2) Almost everyone overcooks liver of all kinds. Sliced thick or thin, it should be very pink in the middle, otherwise the texture becomes granular. Milk is not necessary. If you find mature beef liver too strong, slice some onions and cook them together - actually, start the onions first so you caramelize them but don’t overcook the liver. The sweet onions will offset that strong taste.

3) Kidney’s do take some extra prep: as a kid, when we entertained a lot in a town that had no caterers, my job when we served beef and kidney pie, was to clean the kidneys. Read first and decide whether you want to tackle the project - in my opinion, it’s worth the trouble.

4) Again, you shouldn’t publish what you botch unless you fess up. Basic tongue is simple, tasty, and a tradition in many cultures. Here’s one EASY way: Wash the tongue. In a deep vessel, cover it with water adding a little sugar, cider vinegar, bay leaf, whole mustard, and garlic. Bring to a boil, then simmer until the tongue is cooked through. Remove from the water and let it cool enough to handle. The skin will peel off easily. If the tongue is cooked, you won’t need a knife. Slice thinly if you’re going to make sandwiches (you really don’t need a butcher for this, just a well sharpened blade) or thicker if you’re going to plate it.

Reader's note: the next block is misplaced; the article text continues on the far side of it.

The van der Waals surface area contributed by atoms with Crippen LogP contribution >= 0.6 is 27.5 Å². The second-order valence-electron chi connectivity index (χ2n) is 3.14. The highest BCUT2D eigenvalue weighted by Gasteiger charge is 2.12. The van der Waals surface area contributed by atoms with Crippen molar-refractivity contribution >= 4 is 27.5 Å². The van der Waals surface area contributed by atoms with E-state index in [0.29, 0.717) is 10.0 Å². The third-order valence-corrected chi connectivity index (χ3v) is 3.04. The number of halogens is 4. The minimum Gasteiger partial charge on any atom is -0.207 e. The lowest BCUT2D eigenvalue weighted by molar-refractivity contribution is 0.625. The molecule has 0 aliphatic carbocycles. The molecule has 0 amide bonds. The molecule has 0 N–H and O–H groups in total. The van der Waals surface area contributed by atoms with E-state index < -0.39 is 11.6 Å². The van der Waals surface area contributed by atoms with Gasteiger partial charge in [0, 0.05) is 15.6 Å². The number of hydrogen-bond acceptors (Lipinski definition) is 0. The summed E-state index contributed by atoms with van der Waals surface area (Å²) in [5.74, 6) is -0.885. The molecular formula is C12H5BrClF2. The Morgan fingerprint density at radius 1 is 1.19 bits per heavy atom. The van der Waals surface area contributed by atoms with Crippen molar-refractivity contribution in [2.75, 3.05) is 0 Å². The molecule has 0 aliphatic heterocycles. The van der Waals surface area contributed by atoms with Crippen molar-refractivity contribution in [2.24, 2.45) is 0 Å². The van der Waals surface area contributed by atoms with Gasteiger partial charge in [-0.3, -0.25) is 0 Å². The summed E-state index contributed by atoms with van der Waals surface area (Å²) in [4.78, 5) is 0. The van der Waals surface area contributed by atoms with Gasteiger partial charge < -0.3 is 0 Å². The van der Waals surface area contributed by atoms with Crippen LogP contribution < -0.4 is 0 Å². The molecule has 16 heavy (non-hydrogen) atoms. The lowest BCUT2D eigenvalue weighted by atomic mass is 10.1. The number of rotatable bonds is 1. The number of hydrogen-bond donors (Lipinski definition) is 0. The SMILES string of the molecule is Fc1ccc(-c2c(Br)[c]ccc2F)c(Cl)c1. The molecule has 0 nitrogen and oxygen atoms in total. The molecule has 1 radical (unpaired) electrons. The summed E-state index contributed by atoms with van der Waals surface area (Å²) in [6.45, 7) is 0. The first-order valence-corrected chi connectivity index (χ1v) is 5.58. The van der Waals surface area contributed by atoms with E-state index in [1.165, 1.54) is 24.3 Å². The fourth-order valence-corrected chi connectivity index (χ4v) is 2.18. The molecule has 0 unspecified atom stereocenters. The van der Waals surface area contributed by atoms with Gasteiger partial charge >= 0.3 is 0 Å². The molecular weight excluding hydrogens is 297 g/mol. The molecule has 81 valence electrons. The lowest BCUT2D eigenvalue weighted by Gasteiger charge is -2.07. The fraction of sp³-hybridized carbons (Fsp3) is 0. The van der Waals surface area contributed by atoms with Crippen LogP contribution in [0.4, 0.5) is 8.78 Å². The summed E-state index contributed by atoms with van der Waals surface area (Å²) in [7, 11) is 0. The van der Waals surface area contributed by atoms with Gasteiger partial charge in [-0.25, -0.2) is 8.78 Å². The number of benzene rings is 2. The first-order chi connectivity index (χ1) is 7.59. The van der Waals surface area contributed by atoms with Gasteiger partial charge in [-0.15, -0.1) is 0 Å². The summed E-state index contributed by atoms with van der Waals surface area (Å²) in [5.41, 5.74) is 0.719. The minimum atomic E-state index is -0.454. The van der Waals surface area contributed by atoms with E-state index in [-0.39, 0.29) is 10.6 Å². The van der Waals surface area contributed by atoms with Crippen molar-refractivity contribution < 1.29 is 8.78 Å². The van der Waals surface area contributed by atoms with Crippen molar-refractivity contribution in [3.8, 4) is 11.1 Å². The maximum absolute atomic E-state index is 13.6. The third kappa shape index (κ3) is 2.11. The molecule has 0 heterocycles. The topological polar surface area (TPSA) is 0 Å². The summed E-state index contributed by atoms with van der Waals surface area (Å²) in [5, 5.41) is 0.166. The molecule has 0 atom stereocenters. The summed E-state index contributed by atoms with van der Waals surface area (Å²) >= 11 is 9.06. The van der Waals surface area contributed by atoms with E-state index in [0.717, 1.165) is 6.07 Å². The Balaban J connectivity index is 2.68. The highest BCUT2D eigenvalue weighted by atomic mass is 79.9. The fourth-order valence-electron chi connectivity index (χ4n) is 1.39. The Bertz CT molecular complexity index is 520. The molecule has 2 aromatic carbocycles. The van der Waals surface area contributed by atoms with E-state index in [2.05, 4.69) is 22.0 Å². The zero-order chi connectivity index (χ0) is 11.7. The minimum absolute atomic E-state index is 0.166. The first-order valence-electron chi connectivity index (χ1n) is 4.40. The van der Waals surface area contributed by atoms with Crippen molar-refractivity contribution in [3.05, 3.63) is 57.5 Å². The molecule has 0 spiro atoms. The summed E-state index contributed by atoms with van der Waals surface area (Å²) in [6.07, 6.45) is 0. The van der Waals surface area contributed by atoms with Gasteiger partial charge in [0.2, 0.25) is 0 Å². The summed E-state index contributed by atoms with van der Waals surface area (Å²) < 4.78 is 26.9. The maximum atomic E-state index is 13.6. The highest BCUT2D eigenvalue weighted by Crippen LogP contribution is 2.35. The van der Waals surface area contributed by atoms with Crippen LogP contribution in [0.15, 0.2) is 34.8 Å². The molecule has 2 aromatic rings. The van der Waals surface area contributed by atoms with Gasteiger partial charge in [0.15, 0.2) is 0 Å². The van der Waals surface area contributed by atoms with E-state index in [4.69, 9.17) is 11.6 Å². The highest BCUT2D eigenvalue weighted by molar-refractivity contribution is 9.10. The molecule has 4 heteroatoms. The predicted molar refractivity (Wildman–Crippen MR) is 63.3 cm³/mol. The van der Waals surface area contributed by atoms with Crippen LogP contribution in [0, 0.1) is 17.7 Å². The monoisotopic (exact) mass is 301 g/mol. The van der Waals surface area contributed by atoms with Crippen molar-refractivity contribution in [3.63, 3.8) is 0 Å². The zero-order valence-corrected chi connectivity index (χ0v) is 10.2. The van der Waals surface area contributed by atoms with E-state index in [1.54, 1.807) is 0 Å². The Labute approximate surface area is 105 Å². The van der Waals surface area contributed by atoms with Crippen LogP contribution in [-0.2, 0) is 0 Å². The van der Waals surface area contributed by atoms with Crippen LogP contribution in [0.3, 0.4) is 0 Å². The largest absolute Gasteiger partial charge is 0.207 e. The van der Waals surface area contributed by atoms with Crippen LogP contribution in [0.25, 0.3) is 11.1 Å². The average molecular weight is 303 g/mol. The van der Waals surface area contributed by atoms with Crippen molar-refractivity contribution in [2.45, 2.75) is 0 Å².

You can strain the cooking liquid, reduce it, and make a gravy, adding vinegar to taste. Or you can stew some stone fruit (plums, apricots, etc) and top the meat with those. Total prep time should not exceed 15 minutes and cooking time will depend on the size of the tongue but not exceed 90 minutes.